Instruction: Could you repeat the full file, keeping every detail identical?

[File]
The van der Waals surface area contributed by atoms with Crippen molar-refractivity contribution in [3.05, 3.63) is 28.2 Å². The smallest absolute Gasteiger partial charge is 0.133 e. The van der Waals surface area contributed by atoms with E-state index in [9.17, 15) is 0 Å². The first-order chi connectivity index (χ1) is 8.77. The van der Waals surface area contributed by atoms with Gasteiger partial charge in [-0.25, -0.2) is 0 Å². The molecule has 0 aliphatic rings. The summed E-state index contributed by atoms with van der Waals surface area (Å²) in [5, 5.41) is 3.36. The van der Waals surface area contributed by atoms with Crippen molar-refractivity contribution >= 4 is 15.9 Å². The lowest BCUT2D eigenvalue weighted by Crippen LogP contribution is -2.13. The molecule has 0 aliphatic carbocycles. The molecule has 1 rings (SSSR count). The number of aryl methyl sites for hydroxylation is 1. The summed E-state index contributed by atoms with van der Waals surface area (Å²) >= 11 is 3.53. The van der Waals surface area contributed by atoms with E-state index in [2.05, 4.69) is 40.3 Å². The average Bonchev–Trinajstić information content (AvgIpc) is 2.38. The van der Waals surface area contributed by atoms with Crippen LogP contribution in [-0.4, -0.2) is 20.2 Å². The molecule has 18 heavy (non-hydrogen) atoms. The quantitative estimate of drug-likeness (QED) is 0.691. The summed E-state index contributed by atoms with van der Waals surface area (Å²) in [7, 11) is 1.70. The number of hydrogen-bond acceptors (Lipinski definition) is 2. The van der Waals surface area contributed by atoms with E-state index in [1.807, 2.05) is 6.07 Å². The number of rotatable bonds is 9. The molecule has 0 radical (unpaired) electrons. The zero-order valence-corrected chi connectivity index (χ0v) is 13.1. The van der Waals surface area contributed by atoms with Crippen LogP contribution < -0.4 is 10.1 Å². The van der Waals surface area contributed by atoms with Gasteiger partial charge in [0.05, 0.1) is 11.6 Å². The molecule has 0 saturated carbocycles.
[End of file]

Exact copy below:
The van der Waals surface area contributed by atoms with Crippen molar-refractivity contribution in [3.05, 3.63) is 28.2 Å². The smallest absolute Gasteiger partial charge is 0.133 e. The van der Waals surface area contributed by atoms with E-state index in [9.17, 15) is 0 Å². The first-order chi connectivity index (χ1) is 8.77. The van der Waals surface area contributed by atoms with Gasteiger partial charge in [-0.25, -0.2) is 0 Å². The molecule has 0 aliphatic rings. The summed E-state index contributed by atoms with van der Waals surface area (Å²) in [5, 5.41) is 3.36. The van der Waals surface area contributed by atoms with Crippen molar-refractivity contribution >= 4 is 15.9 Å². The lowest BCUT2D eigenvalue weighted by Crippen LogP contribution is -2.13. The molecule has 0 aliphatic carbocycles. The molecule has 1 rings (SSSR count). The number of aryl methyl sites for hydroxylation is 1. The summed E-state index contributed by atoms with van der Waals surface area (Å²) >= 11 is 3.53. The van der Waals surface area contributed by atoms with E-state index in [2.05, 4.69) is 40.3 Å². The average Bonchev–Trinajstić information content (AvgIpc) is 2.38. The van der Waals surface area contributed by atoms with Crippen LogP contribution in [-0.4, -0.2) is 20.2 Å². The molecule has 18 heavy (non-hydrogen) atoms. The quantitative estimate of drug-likeness (QED) is 0.691. The summed E-state index contributed by atoms with van der Waals surface area (Å²) in [7, 11) is 1.70. The number of hydrogen-bond acceptors (Lipinski definition) is 2. The van der Waals surface area contributed by atoms with E-state index in [1.807, 2.05) is 6.07 Å². The number of rotatable bonds is 9. The molecule has 0 radical (unpaired) electrons. The zero-order valence-corrected chi connectivity index (χ0v) is 13.1. The van der Waals surface area contributed by atoms with Crippen LogP contribution < -0.4 is 10.1 Å². The van der Waals surface area contributed by atoms with Gasteiger partial charge in [0.05, 0.1) is 11.6 Å². The molecule has 0 saturated carbocycles.